When you’re in a toxic or abusive relationship, it’s common to hear advice from friends and family that comes down to “just get out!” They mean well, sure, but it’s really not that easy—I learned that firsthand.
My ex threatened me.
He didn’t threaten me by saying he’d hurt me, he kept saying he’d hurt himself. He usually did this during fights when he thought I was going to walk away. Sometimes, I felt really bad for him and worried that he’d take his own life, which caused me to turn a blind eye to his bad behavior. In hindsight, I see that those threats were manipulation.
I was afraid of his reaction.
When I finally decided I had to get out because this guy was draining my mind, body, and soul, I was terrified of how he’d react. I knew that a face-to-face breakup was out of the question because I didn’t trust him. I hated the idea of ending things with someone via text or not actually breaking up at all (more on that later), but I felt like I had no choice.
He’d lost his cool with others before.
I’d seen how crazy this guy could behave. He was quite scary when he lost his cool, and he was quick to become angry. He totally snapped sometimes and I was afraid of being on the receiving end of that behavior, especially since he was so clingy and controlling of me when we were together. I knew it wouldn’t be easy to get him to cut me loose.
I didn’t trust him one bit.
When I started hearing stories about him punching one of his exes in the face, I knew that it was time to leave. However, I didn’t want to do so in such a way that he’d hurt me physically or otherwise.
He had friends who enabled his bad behavior while I had no one.
He had toxic friends who always backed him up, no matter how bad his behavior was. This was scary because I didn’t really have many people in my corner during that time of my life. I can’t really blame anyone for that except myself since I cut out my support system for him. When I started dating this guy, my friends and family had expressed their lack of approval for him but I didn’t listen. I’d bought his “nice guy” act. What a stupid mistake.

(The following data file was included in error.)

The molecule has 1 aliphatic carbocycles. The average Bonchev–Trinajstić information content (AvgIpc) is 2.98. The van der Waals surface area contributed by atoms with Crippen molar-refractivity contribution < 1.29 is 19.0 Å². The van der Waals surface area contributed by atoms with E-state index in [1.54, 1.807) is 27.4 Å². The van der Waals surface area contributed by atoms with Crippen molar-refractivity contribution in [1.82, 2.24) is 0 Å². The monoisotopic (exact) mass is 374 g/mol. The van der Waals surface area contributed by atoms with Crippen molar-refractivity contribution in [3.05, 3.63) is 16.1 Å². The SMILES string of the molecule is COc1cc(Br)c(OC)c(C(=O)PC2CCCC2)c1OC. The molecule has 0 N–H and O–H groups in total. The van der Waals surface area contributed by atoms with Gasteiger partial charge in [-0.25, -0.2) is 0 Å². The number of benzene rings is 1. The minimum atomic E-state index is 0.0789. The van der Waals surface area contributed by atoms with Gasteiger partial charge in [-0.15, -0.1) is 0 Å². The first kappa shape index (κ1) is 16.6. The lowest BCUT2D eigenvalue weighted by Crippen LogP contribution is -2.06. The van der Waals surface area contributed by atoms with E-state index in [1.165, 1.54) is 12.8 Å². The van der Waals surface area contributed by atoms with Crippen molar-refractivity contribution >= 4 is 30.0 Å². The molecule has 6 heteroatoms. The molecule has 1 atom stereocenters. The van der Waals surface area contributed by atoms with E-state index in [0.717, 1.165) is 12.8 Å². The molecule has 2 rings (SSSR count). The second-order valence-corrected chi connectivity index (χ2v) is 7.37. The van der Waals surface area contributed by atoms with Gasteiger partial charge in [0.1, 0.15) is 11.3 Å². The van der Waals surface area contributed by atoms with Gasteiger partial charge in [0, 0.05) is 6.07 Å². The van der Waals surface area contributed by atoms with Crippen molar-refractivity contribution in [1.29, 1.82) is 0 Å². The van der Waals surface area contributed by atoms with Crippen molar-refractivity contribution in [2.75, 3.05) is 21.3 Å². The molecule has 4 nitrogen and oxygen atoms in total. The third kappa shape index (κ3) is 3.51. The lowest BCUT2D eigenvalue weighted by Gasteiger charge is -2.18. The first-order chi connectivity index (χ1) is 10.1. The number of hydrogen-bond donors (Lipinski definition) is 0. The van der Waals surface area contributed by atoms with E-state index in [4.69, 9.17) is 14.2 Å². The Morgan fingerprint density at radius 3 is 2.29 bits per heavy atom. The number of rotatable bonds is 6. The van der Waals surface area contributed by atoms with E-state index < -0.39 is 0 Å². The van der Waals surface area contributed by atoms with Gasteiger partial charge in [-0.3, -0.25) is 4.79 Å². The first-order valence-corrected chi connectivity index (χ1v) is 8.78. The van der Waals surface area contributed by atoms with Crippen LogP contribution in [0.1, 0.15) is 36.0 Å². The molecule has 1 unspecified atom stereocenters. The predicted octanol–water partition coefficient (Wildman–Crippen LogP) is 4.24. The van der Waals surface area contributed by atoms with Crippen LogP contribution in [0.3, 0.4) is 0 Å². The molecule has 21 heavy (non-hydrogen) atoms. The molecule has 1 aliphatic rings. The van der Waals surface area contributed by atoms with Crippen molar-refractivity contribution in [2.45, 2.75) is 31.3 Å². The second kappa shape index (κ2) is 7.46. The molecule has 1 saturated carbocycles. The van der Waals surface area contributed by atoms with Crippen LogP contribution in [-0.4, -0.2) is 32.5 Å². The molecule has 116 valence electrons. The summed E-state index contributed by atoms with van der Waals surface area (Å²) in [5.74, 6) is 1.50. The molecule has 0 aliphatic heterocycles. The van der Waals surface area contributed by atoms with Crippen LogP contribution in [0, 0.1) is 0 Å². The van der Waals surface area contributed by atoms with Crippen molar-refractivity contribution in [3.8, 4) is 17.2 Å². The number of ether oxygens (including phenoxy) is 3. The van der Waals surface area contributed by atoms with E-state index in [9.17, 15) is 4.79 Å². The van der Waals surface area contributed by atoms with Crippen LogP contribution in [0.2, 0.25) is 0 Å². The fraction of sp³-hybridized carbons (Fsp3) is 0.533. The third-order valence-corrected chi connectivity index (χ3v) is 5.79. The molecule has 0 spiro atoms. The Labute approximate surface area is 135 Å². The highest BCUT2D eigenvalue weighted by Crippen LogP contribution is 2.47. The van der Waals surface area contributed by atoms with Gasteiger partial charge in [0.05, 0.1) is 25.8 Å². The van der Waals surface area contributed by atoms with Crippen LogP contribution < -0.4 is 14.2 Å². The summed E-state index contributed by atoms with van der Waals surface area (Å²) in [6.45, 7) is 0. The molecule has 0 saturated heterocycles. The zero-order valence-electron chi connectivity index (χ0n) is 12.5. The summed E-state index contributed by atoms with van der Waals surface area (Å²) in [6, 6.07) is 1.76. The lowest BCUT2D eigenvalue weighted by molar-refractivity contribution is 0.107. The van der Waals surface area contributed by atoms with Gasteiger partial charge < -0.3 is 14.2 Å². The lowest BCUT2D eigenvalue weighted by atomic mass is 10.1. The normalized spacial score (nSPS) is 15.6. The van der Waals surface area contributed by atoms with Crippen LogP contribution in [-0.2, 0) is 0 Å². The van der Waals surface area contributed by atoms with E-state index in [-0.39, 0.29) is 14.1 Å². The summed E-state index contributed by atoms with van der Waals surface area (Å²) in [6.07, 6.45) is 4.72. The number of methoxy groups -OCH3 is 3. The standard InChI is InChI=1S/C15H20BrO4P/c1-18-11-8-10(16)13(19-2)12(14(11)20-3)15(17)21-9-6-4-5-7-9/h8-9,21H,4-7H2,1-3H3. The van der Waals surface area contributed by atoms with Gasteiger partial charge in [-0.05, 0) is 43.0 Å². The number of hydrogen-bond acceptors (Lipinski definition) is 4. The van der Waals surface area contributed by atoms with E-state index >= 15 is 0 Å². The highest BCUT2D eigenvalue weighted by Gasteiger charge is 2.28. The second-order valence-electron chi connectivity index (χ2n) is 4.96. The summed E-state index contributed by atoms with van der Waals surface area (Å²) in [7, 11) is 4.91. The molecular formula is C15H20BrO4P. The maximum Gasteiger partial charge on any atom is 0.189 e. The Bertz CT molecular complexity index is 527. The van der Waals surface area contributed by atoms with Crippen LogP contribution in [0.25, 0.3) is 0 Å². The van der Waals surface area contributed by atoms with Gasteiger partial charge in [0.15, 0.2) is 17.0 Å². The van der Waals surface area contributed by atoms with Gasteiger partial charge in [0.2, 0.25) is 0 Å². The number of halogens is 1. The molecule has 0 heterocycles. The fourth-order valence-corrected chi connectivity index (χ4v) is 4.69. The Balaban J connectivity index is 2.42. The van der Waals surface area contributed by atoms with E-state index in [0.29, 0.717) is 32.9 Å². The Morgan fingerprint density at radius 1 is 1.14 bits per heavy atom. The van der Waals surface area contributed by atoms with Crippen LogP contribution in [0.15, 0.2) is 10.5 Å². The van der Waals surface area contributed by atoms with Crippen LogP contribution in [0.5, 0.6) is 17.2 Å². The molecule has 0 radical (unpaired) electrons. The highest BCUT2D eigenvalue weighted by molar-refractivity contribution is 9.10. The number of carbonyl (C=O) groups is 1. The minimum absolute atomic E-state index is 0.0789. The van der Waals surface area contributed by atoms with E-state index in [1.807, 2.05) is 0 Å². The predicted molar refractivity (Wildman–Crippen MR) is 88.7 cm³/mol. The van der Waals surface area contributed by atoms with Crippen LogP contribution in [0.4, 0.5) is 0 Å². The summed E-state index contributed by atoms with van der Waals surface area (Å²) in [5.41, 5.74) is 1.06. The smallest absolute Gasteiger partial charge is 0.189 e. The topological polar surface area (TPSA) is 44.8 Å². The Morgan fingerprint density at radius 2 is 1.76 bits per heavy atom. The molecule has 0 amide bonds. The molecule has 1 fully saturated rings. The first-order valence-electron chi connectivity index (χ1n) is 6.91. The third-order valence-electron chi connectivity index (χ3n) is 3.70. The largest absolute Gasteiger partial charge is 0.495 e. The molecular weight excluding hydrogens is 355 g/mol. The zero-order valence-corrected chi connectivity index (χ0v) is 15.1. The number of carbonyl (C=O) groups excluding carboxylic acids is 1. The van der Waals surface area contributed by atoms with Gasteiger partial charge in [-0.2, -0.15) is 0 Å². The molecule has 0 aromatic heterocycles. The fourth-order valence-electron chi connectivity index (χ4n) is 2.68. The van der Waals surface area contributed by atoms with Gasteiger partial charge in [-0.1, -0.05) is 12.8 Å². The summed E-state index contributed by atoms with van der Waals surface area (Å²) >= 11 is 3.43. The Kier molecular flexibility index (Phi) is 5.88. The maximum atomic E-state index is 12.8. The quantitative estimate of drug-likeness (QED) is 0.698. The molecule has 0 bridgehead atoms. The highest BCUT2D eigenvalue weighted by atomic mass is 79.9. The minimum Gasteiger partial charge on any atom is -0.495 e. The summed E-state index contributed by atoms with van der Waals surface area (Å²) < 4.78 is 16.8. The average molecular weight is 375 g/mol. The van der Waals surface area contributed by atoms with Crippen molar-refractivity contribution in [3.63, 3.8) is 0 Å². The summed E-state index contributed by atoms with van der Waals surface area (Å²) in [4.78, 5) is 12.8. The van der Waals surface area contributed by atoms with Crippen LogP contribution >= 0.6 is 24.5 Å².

I had to go back to them with my tail between my legs.
One of the hardest things I’ve ever had to do was get back in touch with the family and friends I’d pushed away during my relationship and ask them for their help. It’s impossible to get out of a dangerous or toxic situation alone—you need help. They were shocked to hear that I was still dating such a possessive guy who treated me so badly, but they didn’t judge me.
They helped me to get away from him.
I was lucky that my loved ones really cared for me and were ready to help me with anything I needed, whether that included a place to stay (because the guy knew where I lived and I was afraid he’d stalk me after our breakup), a shoulder to cry on, or someone who just had my back in general. This not only helped me in a practical sense but it was such a huge help mentally. I finally felt like I was ready to take the leap and get all the way out of that horrible relationship.
I wanted to run but couldn’t.
The tricky thing about leaving a toxic relationship in which you’re afraid of your ex and what they could do is that you have to act slowly and carefully. I wanted to hurry up and move on from him but I had to take my time and pace myself so that I didn’t make him angry. Basically, I had to fade out of his life so that he’d get the hint that things were coming to an end or he’d realize he wanted out. This was done to protect myself and it took time.
Eventually, he left me alone.
It took him several weeks to get the hint that he had to move on. Throughout that time, he was still calling and texting and I tried my best to pretend I still wanted to be with him while slowly replying less and less. I was lucky to finally be free of him. After a few days of not hearing from him, I changed my cell number. I was still on my guard whenever I left the house because he stalked me when we were together, but I was one of the lucky ones who managed to get away.
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